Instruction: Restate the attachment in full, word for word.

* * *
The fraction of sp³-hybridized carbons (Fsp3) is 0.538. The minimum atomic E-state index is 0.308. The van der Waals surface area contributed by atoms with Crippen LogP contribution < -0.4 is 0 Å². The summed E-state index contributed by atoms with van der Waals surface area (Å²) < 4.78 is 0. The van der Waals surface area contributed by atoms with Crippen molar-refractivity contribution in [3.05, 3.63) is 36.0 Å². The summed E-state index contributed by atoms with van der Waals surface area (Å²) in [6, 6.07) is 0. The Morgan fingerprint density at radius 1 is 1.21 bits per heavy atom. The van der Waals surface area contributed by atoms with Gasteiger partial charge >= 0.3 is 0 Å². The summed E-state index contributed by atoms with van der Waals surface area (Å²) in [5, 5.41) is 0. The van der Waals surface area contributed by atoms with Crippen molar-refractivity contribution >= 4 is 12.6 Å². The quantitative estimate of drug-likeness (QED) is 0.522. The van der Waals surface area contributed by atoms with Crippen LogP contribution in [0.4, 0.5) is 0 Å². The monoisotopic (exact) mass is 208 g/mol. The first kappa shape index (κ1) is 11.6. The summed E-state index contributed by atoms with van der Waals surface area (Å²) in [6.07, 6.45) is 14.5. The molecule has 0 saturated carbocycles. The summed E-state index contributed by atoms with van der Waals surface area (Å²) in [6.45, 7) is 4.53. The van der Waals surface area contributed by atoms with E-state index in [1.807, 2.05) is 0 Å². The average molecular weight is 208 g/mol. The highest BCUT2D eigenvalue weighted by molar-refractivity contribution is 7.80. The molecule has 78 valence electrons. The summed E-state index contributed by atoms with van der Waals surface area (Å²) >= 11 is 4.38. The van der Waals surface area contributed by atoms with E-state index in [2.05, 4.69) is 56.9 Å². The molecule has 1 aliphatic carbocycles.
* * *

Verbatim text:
The fraction of sp³-hybridized carbons (Fsp3) is 0.538. The minimum atomic E-state index is 0.308. The van der Waals surface area contributed by atoms with Crippen LogP contribution < -0.4 is 0 Å². The summed E-state index contributed by atoms with van der Waals surface area (Å²) < 4.78 is 0. The van der Waals surface area contributed by atoms with Crippen molar-refractivity contribution in [3.05, 3.63) is 36.0 Å². The summed E-state index contributed by atoms with van der Waals surface area (Å²) in [6, 6.07) is 0. The Morgan fingerprint density at radius 1 is 1.21 bits per heavy atom. The van der Waals surface area contributed by atoms with Gasteiger partial charge >= 0.3 is 0 Å². The summed E-state index contributed by atoms with van der Waals surface area (Å²) in [5, 5.41) is 0. The van der Waals surface area contributed by atoms with Crippen molar-refractivity contribution >= 4 is 12.6 Å². The quantitative estimate of drug-likeness (QED) is 0.522. The van der Waals surface area contributed by atoms with Crippen LogP contribution in [0.4, 0.5) is 0 Å². The monoisotopic (exact) mass is 208 g/mol. The first kappa shape index (κ1) is 11.6. The summed E-state index contributed by atoms with van der Waals surface area (Å²) in [6.07, 6.45) is 14.5. The molecule has 0 saturated carbocycles. The summed E-state index contributed by atoms with van der Waals surface area (Å²) in [6.45, 7) is 4.53. The van der Waals surface area contributed by atoms with E-state index in [1.807, 2.05) is 0 Å². The average molecular weight is 208 g/mol. The highest BCUT2D eigenvalue weighted by molar-refractivity contribution is 7.80. The molecule has 78 valence electrons. The summed E-state index contributed by atoms with van der Waals surface area (Å²) >= 11 is 4.38. The van der Waals surface area contributed by atoms with E-state index in [2.05, 4.69) is 56.9 Å². The molecule has 1 aliphatic carbocycles.